60tn Grk “whose likeness and inscription does it have?”

61tn Here δέ (de) has been translated as “so” to indicate that Jesus’ pronouncement results from the opponents’ answer to his question.

62sn Jesus’ answer to give to Caesar the things that are Caesar’s and to God the things that are God’s was a both/and, not the questioners’ either/or. So he slipped out of their trap.

63tn Here καί (kai) has been translated as “thus” to indicate the implied result of Jesus’ unexpected answer.

64tn On this term, see BDAG 374 s.v. ἐπιλαμβάνομαι 3.

65tn Grk “to trap him in a saying.”

66tn Or “amazed.”

67sn The Sadducees controlled the official political structures of Judaism at this time, being the majority members of the Sanhedrin. They were known as extremely strict on law and order issues (Josephus, J. W. 2.8.2 [2.119], 2.8.14 [2.164-166]; Ant. 13.5.9 [13.171-173], 13.10.6 [13.293-298], 18.1.2 [18.11], 18.1.4 [18.16-17], 20.9.1 [20.199]; Life 2 [10-11]). They also did not believe in resurrection or in angels, an important detail in v. 36. See also Matt 3:7, 16:1-12, 22:23-34; Mark 12:18-27; Acts 4:1, 5:17, 23:6-8.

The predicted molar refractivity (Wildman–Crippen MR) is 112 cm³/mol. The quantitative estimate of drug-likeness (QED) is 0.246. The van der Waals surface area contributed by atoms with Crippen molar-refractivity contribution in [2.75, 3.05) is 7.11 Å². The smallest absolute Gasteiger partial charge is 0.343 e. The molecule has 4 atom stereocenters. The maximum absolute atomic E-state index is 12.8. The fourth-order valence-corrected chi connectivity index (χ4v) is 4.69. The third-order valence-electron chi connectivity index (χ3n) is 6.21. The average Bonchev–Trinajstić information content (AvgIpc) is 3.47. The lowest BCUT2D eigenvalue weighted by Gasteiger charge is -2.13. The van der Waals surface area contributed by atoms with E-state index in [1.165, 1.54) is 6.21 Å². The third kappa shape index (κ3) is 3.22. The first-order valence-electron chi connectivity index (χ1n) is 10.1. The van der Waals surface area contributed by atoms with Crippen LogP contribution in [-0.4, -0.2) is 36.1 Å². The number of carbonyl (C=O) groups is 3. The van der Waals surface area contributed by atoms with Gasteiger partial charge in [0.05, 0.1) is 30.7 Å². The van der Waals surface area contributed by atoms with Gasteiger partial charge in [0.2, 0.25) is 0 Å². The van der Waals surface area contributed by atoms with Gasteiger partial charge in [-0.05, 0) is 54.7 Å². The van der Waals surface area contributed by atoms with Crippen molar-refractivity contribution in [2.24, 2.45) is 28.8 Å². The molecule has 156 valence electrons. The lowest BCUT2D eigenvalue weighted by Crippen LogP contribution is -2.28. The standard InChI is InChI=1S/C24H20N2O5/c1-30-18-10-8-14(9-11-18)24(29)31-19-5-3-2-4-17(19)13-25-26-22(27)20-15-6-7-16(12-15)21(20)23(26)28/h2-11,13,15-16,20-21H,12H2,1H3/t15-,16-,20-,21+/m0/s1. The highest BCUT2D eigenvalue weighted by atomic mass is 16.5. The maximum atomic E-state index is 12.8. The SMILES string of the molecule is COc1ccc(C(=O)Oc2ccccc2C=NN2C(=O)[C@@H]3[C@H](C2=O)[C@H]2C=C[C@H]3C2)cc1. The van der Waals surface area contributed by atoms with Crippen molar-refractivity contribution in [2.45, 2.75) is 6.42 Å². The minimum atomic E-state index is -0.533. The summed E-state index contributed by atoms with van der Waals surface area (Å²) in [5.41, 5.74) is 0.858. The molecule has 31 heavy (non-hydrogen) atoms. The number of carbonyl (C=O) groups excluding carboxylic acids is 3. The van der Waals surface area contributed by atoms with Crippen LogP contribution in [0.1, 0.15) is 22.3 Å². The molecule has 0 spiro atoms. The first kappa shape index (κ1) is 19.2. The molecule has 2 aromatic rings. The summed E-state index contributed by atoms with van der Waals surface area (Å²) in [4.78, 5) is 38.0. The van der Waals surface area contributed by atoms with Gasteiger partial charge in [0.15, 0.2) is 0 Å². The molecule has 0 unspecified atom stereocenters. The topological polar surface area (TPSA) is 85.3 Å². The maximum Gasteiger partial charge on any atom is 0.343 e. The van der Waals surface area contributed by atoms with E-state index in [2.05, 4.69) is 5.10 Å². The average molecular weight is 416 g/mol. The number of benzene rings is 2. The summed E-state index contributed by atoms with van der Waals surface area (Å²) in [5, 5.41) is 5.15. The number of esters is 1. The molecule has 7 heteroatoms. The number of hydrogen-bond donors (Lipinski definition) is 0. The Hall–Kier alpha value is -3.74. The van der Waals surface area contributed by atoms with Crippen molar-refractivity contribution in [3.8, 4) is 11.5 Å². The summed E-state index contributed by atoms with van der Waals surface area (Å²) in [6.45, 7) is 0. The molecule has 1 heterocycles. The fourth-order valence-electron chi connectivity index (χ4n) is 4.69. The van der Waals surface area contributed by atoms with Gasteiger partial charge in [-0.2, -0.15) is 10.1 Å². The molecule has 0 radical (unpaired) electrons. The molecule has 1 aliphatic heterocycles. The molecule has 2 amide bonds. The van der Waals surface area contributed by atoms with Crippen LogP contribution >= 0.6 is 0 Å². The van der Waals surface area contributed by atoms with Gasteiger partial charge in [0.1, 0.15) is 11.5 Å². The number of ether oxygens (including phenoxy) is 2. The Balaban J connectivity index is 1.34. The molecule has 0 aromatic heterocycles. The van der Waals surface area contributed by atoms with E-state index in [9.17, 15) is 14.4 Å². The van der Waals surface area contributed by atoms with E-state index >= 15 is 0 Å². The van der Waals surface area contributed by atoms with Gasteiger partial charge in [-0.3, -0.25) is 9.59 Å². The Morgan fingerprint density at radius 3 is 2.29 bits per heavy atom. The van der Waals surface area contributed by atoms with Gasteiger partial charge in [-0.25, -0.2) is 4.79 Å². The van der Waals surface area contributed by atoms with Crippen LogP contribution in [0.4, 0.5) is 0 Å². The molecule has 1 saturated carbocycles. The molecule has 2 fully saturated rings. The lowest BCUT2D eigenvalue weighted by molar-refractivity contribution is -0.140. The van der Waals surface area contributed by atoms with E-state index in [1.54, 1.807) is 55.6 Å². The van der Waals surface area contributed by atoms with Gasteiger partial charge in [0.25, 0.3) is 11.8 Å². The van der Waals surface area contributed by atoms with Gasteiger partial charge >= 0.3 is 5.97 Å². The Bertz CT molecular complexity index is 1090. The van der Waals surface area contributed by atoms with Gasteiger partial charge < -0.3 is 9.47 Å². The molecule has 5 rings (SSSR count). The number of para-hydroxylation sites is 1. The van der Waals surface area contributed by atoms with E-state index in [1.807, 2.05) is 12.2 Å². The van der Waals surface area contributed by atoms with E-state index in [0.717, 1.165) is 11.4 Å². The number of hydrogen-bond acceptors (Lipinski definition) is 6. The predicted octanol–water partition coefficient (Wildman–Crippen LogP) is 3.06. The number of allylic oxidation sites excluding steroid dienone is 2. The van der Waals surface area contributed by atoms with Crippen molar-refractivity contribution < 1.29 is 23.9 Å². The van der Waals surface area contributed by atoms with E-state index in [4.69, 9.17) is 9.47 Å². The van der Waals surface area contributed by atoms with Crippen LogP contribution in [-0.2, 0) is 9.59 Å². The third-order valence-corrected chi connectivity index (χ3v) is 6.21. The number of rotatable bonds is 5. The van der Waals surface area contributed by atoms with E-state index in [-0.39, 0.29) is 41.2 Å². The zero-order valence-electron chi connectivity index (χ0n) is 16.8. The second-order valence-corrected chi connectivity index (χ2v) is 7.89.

68sn This remark is best regarded as a parenthetical note by the author.

69tn Grk “asked him, saying.” The participle λέγοντες (legontes) is redundant in contemporary English and has not been translated.

70tn Grk “his brother”; but this would be redundant in English with the same phrase “his brother” at the end of the verse, so most modern translations render this phrase “the man” (so NIV, NRSV).